I’ve been writing a few things here and there and tho is my most recent work. Inspired by a few writers based in South Carolina and Mississippi. But This is placed in The lovely U.K.
Samantha woke up with a start, small droplets of sweat beading across her forehead and tears streaming down her face, the forest was singing again. She sat up and grabbed her red silk dressing gown at the edge of her bed and allowed the silk to hug her body as she walked onto her bedroom balcony that faced the forest. It’s branches moved with the wind in the purple darkness and the moonlight reflecting off every leaf. It sang one more note that made another tear trickle down Samantha’s cheek before the wind stilled and the forest fell silent.
“Hush! Please, don’t sing. Your songs are making me remember the exact thing I’m trying to ignore.” Samantha’s lip quivered as she looked into the forest, the wind picked up again, blowing a strand of hair behind Samantha’s ear, whistling a mournful sound.
“I know.” Samantha whispered calmly. “I’m going to miss her too. But we have Humming to look after now and I need you more than ever to be strong. Protect her from the Faye, you know how much they love to play with the naive and ignorant, Humming doesn’t know of the qualities of having Chicory blood in her yet.” The forest blew out one huff of wind at her as if to say ‘That’s your fault.’
“And I’m paying for it now aren’t I! Please, don’t make this harder for me than it already is, Humming will arrive tomorrow afternoon. Behave.” Samantha shook her head before slamming the balcony door shut and locking the doors then pulling the dark red curtains together.
“Don’t you dare open that door again.” Samantha snapped sternly at the house before leaping back onto the bed in exhaustion, pulling her pillow over her head attempting to muffle the sounds of her crying from the house. The last thing she needed was for her to spend the morning replacing the wallpaper that her tears would cause the house to peel. One of the many qualities of the Chicory home, when you cry, the house cries too.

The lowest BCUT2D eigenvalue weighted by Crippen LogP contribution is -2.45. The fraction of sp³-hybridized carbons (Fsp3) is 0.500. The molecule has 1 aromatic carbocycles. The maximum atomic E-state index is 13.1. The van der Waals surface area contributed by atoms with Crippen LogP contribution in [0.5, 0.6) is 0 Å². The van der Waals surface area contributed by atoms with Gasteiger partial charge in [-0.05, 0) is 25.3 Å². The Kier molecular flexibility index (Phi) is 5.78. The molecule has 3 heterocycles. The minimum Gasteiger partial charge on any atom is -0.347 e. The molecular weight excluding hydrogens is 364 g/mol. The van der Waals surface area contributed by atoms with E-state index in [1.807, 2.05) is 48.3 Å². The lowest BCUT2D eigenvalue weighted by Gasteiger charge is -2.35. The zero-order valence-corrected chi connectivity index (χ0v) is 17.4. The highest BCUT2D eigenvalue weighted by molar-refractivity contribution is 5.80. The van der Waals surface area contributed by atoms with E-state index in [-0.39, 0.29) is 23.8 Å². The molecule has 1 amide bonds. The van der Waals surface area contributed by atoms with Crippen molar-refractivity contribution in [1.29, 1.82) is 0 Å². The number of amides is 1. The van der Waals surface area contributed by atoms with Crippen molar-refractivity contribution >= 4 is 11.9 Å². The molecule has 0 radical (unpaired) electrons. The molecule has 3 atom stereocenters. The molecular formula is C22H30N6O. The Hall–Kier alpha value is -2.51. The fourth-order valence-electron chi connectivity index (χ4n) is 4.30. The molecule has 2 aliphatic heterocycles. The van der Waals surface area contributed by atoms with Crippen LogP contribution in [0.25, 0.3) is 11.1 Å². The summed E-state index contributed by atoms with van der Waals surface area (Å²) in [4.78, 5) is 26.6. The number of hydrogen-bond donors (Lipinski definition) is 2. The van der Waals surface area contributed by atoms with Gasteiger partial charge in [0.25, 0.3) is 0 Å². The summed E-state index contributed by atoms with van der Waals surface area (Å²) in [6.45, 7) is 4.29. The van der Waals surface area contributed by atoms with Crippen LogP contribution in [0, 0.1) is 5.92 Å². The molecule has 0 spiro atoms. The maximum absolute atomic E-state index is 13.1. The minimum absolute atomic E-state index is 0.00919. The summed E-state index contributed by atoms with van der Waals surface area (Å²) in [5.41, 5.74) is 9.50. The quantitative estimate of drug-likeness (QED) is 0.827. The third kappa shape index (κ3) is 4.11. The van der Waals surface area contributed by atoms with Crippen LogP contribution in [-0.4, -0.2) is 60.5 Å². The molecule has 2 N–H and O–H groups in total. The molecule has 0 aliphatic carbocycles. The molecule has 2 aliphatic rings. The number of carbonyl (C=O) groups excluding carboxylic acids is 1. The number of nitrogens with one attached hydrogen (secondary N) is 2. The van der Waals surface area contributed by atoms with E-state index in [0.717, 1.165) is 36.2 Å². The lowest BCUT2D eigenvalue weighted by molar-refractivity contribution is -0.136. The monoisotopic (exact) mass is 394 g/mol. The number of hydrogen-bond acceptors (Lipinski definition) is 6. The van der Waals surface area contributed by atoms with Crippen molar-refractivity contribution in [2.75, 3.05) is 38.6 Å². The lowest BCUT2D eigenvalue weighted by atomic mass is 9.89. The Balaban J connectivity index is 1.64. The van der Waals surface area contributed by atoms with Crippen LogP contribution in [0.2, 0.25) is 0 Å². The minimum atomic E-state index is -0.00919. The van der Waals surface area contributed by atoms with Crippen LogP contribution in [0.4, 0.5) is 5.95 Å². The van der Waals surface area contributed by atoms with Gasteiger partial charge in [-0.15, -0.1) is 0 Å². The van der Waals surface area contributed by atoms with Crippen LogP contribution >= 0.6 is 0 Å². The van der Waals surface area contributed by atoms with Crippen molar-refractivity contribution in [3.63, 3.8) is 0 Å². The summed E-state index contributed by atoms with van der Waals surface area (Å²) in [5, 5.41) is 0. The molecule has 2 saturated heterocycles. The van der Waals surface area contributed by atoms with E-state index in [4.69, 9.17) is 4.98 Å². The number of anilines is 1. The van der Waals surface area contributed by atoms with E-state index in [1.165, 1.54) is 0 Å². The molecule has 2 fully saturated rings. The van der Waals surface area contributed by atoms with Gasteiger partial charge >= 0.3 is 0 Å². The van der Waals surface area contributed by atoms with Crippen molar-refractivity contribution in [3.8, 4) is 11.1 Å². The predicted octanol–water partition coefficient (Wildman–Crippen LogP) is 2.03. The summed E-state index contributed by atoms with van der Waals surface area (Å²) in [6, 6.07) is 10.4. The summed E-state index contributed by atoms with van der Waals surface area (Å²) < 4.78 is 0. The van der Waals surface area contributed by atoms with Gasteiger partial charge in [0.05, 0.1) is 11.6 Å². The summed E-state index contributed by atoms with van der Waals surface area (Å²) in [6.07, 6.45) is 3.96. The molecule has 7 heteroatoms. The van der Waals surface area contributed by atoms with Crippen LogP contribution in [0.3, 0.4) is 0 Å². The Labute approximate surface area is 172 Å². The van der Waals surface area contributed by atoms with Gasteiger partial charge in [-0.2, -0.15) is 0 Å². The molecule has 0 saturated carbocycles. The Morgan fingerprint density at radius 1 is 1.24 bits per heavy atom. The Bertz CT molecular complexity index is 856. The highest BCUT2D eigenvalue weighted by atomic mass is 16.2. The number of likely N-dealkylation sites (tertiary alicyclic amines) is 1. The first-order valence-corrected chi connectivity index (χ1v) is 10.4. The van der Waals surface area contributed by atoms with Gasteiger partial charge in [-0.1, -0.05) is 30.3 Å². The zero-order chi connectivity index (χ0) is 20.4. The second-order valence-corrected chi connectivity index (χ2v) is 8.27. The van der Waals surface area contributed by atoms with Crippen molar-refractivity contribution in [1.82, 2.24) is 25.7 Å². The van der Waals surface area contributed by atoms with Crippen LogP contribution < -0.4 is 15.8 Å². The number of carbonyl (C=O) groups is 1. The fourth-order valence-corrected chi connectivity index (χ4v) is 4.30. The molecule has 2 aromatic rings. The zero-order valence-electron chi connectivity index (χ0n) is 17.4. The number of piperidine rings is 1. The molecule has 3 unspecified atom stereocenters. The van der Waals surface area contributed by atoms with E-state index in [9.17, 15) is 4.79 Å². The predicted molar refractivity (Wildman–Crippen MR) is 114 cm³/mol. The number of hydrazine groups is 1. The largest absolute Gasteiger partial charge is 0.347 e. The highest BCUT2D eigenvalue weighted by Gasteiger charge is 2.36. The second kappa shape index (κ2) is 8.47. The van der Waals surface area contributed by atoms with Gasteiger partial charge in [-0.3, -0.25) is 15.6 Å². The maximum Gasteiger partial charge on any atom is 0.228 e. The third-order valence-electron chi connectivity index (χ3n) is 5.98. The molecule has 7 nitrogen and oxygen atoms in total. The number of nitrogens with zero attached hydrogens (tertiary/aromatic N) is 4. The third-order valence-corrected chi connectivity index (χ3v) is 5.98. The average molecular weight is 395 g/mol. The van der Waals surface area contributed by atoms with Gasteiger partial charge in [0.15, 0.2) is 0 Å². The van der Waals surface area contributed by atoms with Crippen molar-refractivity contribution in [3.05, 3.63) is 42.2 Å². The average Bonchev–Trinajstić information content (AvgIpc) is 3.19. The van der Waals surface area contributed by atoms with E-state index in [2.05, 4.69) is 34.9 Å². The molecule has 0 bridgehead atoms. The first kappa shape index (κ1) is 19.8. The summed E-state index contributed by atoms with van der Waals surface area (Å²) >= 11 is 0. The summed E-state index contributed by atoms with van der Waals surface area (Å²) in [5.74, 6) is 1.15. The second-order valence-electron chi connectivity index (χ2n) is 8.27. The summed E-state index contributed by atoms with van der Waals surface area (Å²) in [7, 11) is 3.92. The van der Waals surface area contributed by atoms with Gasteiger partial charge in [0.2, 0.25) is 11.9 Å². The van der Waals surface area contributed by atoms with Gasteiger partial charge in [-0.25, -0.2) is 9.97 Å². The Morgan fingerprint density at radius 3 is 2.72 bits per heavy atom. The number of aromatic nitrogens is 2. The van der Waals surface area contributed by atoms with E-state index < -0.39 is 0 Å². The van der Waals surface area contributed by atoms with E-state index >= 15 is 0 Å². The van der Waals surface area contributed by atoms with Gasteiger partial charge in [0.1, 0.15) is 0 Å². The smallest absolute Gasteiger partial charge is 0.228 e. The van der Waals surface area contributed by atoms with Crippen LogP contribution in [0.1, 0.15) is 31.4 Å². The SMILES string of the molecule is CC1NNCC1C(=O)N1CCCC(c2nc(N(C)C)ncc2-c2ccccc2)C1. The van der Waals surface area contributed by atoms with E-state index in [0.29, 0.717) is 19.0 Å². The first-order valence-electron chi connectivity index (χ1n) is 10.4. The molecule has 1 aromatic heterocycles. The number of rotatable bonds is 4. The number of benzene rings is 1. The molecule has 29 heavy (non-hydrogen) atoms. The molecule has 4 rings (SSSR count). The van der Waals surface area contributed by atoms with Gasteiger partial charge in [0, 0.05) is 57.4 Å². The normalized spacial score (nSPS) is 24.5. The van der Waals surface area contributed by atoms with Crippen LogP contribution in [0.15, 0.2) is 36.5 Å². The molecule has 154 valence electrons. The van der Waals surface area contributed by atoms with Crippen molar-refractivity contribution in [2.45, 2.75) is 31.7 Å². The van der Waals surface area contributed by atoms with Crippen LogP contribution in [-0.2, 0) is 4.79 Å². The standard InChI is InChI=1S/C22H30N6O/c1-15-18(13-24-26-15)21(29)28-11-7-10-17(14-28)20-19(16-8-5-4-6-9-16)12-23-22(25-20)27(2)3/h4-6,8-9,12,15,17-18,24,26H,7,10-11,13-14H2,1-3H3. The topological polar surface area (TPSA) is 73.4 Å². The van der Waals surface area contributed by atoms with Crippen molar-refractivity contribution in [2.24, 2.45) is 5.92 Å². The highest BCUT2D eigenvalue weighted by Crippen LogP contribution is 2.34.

“Excuse me, do you know how to get to Water Valley?” Hum asked the seventh taxi driver that she had waved over outside of the busy train station. Hum couldn’t help but hear the passing conversations that soon zoned out as she stuck her head through the open window of the taxi. The taxi driver raised one eyebrow; “Come again?”
“Water… Valley?” She repeated, doubtfully. The drivers eyes darted from side to side as if he was searching through his mind for the name, after only a few seconds the driver looked up at her and frowned. “Are you sure you’ve got off the right station sweetheart? There aint no Village called Water Valley, not in my 45 years of living ‘ere.”
“Oh, thank you.” Hum sighed and retreated her head from the window and backed away from the driver. It only took two breaths before a man with a heavy rucksack and torn trousers hopped into the taxi and briskly drove away. Hum could feel the painful ache in her chest that slowly travelled its way up to her throat, making her feel like she was going to burst. Hum always got this bulging ache whenever she was supposed to cry, she frowned at her feet as she rubbed her chest gently. The past couple of months had been enough stress on her shoulders to make a horses ankles buckle. She wanted to cry, she knew that if she did it would be a sense of release. It would be like freeing a bird from its cage, allowing her mother to rest in peace and allowing her to move on and start a new life at a town called… Water Valley.
Does it even exist? Thought Hum. She reached into her pocket and took out the scrap of paper that she had scribbled down the directions on. She’d followed the directions completely and then it had told her to “wait for the taxi man to take you to Water Valley Village.” She re read it, and then again. “Wait for the taxi man…” “Wait?” Humming had not waited for a taxi, only approached. But how would the taxi driver know who she was? She thought to herself as she dropped down to her suitcases and sat on the heaviest one, twiddling with the locket around her neck.